Indian crypto exchange CoinSwitch Kuber valued at $1.9 bln after fund raise

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Representations of the Ripple, bitcoin, etherum and Litecoin virtual currencies are seen on a PC motherboard in this illustration picture, February 14, 2018. REUTERS/Dado Ruvic/File Photo

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BENGALURU, Oct 6 (Reuters) - Indian cryptocurrency exchange CoinSwitch Kuber said on Wednesday it had raised over $260 million at a valuation of $1.9 billion, underscoring the rise in popularity of crypto trading in the country even as government policy remains unclear.

The new funding round included new investors such as venture capital firms Coinbase Ventures and Andreessen Horowitz, and existing investors Paradigm, Ribbit Capital, Sequoia Capital India and Tiger Global, CoinSwitch said.

India's digital currency market has grown from $923 million in April 2020 to $6.6 billion in May 2021, according to Chainalysis, a blockchain data platform. read more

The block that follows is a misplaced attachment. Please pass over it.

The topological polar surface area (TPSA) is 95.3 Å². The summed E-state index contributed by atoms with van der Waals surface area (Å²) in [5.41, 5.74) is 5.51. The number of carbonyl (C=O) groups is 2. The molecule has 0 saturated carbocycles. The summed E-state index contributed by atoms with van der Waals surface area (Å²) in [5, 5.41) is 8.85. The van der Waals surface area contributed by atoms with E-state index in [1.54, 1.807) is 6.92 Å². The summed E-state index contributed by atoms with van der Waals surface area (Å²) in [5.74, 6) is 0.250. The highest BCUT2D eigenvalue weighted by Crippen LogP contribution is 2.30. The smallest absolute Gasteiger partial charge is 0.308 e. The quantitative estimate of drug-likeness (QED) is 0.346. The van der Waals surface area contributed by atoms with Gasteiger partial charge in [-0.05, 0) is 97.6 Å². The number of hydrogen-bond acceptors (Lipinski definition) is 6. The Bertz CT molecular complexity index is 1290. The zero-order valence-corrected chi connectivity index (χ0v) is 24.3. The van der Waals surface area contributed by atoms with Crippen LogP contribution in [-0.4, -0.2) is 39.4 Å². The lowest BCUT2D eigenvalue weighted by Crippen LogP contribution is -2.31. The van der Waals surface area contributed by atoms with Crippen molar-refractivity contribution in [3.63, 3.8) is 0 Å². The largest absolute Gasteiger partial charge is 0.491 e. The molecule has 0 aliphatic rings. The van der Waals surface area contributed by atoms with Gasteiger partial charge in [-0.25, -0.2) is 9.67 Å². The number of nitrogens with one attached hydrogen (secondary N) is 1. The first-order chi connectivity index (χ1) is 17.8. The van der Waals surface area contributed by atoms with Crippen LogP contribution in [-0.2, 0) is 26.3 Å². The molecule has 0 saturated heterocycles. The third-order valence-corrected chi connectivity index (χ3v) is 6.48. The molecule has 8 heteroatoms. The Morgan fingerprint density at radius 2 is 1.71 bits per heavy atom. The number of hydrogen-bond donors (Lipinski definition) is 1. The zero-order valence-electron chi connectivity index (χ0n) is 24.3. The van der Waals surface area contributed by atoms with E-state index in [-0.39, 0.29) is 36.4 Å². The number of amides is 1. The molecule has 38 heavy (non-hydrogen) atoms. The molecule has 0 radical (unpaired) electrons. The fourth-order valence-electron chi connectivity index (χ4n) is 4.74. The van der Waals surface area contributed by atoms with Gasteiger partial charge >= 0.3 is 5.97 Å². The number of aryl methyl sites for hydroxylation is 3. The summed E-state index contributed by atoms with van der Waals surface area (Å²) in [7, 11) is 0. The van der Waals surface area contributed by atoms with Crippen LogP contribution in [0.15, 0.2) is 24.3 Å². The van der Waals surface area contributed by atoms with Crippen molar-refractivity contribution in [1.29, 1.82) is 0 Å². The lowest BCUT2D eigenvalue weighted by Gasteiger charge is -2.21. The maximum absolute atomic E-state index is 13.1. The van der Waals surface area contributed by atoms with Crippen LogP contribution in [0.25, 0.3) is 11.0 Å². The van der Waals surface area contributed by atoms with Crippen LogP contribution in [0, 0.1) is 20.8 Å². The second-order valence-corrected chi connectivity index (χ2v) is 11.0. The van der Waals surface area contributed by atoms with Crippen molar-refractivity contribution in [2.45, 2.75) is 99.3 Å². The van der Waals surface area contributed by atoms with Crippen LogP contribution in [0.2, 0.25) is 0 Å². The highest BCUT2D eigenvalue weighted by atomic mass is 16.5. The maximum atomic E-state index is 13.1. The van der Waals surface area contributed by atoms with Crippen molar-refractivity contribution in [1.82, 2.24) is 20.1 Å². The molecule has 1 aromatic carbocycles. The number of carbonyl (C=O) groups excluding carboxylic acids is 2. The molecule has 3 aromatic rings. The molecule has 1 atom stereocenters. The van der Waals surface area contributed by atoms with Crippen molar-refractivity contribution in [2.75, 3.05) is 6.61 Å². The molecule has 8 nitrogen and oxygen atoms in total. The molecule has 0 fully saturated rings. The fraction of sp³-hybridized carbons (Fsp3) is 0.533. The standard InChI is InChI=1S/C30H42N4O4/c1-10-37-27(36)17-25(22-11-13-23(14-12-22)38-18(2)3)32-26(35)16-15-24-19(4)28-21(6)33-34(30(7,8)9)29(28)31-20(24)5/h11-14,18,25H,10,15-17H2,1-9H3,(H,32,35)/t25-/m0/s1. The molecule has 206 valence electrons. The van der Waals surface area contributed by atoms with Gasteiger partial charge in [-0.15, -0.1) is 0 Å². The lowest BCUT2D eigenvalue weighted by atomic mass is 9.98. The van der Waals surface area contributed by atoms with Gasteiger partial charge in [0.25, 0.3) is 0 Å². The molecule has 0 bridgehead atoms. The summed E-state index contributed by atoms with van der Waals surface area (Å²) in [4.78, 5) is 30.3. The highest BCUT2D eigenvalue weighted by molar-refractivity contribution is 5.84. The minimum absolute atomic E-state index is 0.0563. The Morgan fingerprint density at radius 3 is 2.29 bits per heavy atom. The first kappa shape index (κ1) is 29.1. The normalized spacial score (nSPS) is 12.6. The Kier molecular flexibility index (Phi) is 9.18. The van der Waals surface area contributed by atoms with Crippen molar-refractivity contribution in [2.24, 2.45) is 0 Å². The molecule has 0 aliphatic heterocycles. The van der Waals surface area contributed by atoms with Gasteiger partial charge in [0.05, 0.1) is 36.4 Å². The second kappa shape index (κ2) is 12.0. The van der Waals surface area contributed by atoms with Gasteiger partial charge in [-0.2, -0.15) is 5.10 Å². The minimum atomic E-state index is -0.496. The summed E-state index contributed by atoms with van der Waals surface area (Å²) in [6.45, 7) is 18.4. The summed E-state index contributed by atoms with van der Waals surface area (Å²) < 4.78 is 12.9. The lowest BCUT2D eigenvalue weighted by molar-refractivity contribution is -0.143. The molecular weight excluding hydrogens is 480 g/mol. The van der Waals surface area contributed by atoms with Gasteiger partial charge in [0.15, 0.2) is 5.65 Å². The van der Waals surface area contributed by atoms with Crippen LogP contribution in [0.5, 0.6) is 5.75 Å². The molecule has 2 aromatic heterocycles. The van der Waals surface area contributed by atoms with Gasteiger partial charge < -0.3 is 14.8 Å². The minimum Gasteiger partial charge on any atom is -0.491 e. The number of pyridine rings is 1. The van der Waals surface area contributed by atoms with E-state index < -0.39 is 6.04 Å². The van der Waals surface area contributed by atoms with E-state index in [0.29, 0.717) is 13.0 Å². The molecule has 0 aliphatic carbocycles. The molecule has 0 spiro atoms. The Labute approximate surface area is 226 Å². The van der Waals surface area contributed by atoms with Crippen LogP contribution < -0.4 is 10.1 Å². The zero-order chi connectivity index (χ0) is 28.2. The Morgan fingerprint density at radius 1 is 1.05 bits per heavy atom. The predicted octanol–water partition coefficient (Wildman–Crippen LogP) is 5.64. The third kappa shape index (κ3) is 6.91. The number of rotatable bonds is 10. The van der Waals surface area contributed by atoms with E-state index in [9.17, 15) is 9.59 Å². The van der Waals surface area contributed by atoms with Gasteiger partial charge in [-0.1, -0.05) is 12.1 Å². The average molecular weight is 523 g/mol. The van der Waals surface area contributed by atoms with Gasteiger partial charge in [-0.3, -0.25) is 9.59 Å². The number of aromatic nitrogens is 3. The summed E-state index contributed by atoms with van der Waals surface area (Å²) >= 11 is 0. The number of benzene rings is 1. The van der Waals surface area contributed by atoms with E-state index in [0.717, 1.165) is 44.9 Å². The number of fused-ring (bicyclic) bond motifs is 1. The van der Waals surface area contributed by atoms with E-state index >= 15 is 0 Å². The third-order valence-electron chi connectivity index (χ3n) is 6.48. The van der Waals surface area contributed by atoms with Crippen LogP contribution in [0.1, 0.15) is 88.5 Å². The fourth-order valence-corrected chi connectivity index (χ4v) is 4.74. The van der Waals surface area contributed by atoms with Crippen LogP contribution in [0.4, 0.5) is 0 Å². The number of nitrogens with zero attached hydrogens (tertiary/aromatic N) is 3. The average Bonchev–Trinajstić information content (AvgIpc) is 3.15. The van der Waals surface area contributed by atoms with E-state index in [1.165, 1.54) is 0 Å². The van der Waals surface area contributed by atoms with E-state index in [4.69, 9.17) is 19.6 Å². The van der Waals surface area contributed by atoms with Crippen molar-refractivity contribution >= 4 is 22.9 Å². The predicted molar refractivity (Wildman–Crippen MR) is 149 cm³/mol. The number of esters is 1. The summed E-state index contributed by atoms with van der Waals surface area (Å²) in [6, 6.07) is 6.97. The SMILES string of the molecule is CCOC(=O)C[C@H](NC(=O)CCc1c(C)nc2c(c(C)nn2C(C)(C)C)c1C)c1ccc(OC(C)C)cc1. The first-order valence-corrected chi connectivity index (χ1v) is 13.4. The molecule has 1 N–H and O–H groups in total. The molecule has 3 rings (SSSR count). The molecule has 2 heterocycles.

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CoinSwitch, which competes with cryptocurrency platforms including WazirX and CoinDCX in India, has over 10 million users in the country with a monthly active user base of over seven million.

The company added it was now the country's largest crypto asset platform. Reuters could not independently verify the claim.

CoinSwitch said it would use the funds to onboard 50 million Indians on its platform and roll out new products.

Bengaluru-based CoinSwitch, founded in 2017, was launched as a global aggregator of crypto exchanges. It started its India operations in June last year.

This was Andreessen Horowitz's first investment in India, with the firm launching a new $2.2 billion fund in June to invest more money in crypto networks. read more

India was set to present a bill to parliament by March this year that proposed a ban on cryptocurrencies, making trading and holding them illegal, but the bill was not tabled.

Local media had also reported the government was looking to tax cryptocurrency trades and ecosystem in the country. read more

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Reporting by Rama Venkat and Chris Thomas in Bengaluru; Editing by Subhranshu Sahu and Krishna Chandra Eluri

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